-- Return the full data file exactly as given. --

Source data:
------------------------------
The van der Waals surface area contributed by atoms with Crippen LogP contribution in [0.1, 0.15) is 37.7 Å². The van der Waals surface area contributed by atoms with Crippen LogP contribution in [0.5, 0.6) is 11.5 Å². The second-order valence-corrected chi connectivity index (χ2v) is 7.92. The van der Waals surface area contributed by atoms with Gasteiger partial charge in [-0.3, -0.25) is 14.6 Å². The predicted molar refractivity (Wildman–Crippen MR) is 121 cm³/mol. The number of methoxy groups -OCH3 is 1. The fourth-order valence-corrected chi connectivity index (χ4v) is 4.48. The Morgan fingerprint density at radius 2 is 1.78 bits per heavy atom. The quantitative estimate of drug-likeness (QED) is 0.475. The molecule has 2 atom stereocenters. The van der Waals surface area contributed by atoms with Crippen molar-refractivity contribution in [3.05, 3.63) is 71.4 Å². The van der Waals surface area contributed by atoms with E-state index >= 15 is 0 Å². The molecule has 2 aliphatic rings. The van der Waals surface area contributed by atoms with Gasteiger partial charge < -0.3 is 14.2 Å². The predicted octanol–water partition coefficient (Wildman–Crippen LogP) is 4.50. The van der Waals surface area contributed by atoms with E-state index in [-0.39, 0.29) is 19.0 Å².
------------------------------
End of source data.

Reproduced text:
The van der Waals surface area contributed by atoms with Crippen LogP contribution in [0.1, 0.15) is 37.7 Å². The van der Waals surface area contributed by atoms with Crippen LogP contribution in [0.5, 0.6) is 11.5 Å². The second-order valence-corrected chi connectivity index (χ2v) is 7.92. The van der Waals surface area contributed by atoms with Gasteiger partial charge in [-0.3, -0.25) is 14.6 Å². The predicted molar refractivity (Wildman–Crippen MR) is 121 cm³/mol. The number of methoxy groups -OCH3 is 1. The fourth-order valence-corrected chi connectivity index (χ4v) is 4.48. The Morgan fingerprint density at radius 2 is 1.78 bits per heavy atom. The quantitative estimate of drug-likeness (QED) is 0.475. The molecule has 2 atom stereocenters. The van der Waals surface area contributed by atoms with Crippen molar-refractivity contribution in [3.05, 3.63) is 71.4 Å². The van der Waals surface area contributed by atoms with E-state index >= 15 is 0 Å². The molecule has 2 aliphatic rings. The van der Waals surface area contributed by atoms with Gasteiger partial charge < -0.3 is 14.2 Å². The predicted octanol–water partition coefficient (Wildman–Crippen LogP) is 4.50. The van der Waals surface area contributed by atoms with E-state index in [-0.39, 0.29) is 19.0 Å².